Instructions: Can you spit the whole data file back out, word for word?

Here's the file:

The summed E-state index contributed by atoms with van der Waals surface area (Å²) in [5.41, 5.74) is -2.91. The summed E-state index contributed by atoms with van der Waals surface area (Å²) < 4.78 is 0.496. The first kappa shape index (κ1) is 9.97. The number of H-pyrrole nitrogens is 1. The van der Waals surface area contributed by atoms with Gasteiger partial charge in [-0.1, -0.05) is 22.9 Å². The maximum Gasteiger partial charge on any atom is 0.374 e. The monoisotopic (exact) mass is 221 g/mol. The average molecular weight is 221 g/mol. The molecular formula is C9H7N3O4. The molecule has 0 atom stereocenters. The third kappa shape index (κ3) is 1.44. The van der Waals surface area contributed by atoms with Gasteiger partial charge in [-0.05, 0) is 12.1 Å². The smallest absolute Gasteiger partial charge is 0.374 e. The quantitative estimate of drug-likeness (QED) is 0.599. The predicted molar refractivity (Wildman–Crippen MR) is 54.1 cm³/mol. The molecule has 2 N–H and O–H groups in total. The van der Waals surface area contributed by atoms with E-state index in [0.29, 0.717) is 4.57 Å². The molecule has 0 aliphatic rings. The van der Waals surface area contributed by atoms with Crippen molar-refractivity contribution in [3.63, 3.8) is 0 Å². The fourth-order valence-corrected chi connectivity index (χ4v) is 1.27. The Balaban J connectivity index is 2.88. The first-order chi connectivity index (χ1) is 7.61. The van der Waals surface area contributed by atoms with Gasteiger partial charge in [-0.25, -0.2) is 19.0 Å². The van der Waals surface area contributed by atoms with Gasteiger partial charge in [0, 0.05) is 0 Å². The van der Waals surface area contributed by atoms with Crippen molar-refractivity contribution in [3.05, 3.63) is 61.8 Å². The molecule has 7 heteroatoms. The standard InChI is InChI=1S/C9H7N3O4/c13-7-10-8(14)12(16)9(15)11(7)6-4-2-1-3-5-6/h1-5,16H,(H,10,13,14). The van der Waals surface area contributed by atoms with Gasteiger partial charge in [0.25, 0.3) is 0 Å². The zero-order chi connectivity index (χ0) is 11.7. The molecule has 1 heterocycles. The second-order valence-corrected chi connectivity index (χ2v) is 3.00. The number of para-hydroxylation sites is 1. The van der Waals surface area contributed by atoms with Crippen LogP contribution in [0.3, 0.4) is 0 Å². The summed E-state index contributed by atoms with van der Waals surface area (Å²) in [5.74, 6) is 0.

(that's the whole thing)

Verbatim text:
The summed E-state index contributed by atoms with van der Waals surface area (Å²) in [5.41, 5.74) is -2.91. The summed E-state index contributed by atoms with van der Waals surface area (Å²) < 4.78 is 0.496. The first kappa shape index (κ1) is 9.97. The number of H-pyrrole nitrogens is 1. The van der Waals surface area contributed by atoms with Gasteiger partial charge in [-0.1, -0.05) is 22.9 Å². The maximum Gasteiger partial charge on any atom is 0.374 e. The monoisotopic (exact) mass is 221 g/mol. The average molecular weight is 221 g/mol. The molecular formula is C9H7N3O4. The molecule has 0 atom stereocenters. The third kappa shape index (κ3) is 1.44. The van der Waals surface area contributed by atoms with Gasteiger partial charge in [-0.05, 0) is 12.1 Å². The smallest absolute Gasteiger partial charge is 0.374 e. The quantitative estimate of drug-likeness (QED) is 0.599. The predicted molar refractivity (Wildman–Crippen MR) is 54.1 cm³/mol. The molecule has 2 N–H and O–H groups in total. The van der Waals surface area contributed by atoms with E-state index in [0.29, 0.717) is 4.57 Å². The molecule has 0 aliphatic rings. The van der Waals surface area contributed by atoms with Crippen molar-refractivity contribution in [3.63, 3.8) is 0 Å². The fourth-order valence-corrected chi connectivity index (χ4v) is 1.27. The Balaban J connectivity index is 2.88. The first-order chi connectivity index (χ1) is 7.61. The van der Waals surface area contributed by atoms with Gasteiger partial charge in [-0.25, -0.2) is 19.0 Å². The van der Waals surface area contributed by atoms with Gasteiger partial charge in [0, 0.05) is 0 Å². The van der Waals surface area contributed by atoms with Crippen molar-refractivity contribution in [3.05, 3.63) is 61.8 Å². The molecule has 7 heteroatoms. The standard InChI is InChI=1S/C9H7N3O4/c13-7-10-8(14)12(16)9(15)11(7)6-4-2-1-3-5-6/h1-5,16H,(H,10,13,14). The van der Waals surface area contributed by atoms with Gasteiger partial charge in [0.25, 0.3) is 0 Å². The zero-order chi connectivity index (χ0) is 11.7. The molecule has 1 heterocycles. The second-order valence-corrected chi connectivity index (χ2v) is 3.00. The number of para-hydroxylation sites is 1. The van der Waals surface area contributed by atoms with Crippen LogP contribution in [0.3, 0.4) is 0 Å². The summed E-state index contributed by atoms with van der Waals surface area (Å²) in [5.74, 6) is 0.